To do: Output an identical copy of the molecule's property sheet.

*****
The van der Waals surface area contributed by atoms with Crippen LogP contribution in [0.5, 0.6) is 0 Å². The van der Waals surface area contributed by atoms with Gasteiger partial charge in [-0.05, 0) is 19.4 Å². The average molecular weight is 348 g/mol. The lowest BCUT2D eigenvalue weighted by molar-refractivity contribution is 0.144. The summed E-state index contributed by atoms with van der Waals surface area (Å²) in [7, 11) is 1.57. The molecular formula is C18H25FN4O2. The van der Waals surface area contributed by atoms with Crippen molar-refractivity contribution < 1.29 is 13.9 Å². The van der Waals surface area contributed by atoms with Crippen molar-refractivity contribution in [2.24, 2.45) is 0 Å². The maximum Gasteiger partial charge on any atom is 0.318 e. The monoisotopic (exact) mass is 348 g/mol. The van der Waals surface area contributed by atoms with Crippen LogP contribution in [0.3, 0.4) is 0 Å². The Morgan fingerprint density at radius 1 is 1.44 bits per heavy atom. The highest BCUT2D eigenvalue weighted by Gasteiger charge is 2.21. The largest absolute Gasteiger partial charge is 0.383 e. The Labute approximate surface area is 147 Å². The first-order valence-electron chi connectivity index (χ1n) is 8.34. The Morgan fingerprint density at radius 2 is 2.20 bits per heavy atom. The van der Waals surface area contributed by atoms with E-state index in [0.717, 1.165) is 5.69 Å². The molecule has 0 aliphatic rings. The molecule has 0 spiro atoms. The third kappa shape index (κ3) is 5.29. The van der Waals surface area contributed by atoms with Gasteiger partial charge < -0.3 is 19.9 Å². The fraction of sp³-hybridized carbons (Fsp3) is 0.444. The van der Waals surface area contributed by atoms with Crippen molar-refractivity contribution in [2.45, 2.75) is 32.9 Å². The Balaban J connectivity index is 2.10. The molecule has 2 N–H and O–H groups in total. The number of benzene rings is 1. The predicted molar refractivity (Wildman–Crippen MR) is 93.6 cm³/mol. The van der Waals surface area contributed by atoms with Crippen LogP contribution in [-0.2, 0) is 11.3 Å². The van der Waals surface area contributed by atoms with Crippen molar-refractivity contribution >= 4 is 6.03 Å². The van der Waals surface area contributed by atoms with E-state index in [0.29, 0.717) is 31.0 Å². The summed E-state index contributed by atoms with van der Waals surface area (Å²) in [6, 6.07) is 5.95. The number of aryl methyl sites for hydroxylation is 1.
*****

The van der Waals surface area contributed by atoms with Crippen LogP contribution in [0.5, 0.6) is 0 Å². The van der Waals surface area contributed by atoms with Gasteiger partial charge in [-0.05, 0) is 19.4 Å². The average molecular weight is 348 g/mol. The lowest BCUT2D eigenvalue weighted by molar-refractivity contribution is 0.144. The summed E-state index contributed by atoms with van der Waals surface area (Å²) in [7, 11) is 1.57. The molecular formula is C18H25FN4O2. The van der Waals surface area contributed by atoms with Crippen molar-refractivity contribution < 1.29 is 13.9 Å². The van der Waals surface area contributed by atoms with Crippen molar-refractivity contribution in [2.24, 2.45) is 0 Å². The maximum Gasteiger partial charge on any atom is 0.318 e. The monoisotopic (exact) mass is 348 g/mol. The van der Waals surface area contributed by atoms with Crippen LogP contribution in [0.3, 0.4) is 0 Å². The Morgan fingerprint density at radius 1 is 1.44 bits per heavy atom. The highest BCUT2D eigenvalue weighted by Gasteiger charge is 2.21. The largest absolute Gasteiger partial charge is 0.383 e. The Labute approximate surface area is 147 Å². The first-order valence-electron chi connectivity index (χ1n) is 8.34. The Morgan fingerprint density at radius 2 is 2.20 bits per heavy atom. The van der Waals surface area contributed by atoms with E-state index in [0.717, 1.165) is 5.69 Å². The molecule has 0 aliphatic rings. The molecule has 0 spiro atoms. The third kappa shape index (κ3) is 5.29. The van der Waals surface area contributed by atoms with Gasteiger partial charge < -0.3 is 19.9 Å². The fraction of sp³-hybridized carbons (Fsp3) is 0.444. The van der Waals surface area contributed by atoms with Crippen molar-refractivity contribution in [2.45, 2.75) is 32.9 Å². The Balaban J connectivity index is 2.10. The molecule has 2 N–H and O–H groups in total. The number of benzene rings is 1. The predicted molar refractivity (Wildman–Crippen MR) is 93.6 cm³/mol. The van der Waals surface area contributed by atoms with Crippen LogP contribution in [-0.2, 0) is 11.3 Å². The van der Waals surface area contributed by atoms with Crippen molar-refractivity contribution >= 4 is 6.03 Å². The van der Waals surface area contributed by atoms with E-state index in [0.29, 0.717) is 31.0 Å². The summed E-state index contributed by atoms with van der Waals surface area (Å²) in [6, 6.07) is 5.95. The number of aryl methyl sites for hydroxylation is 1.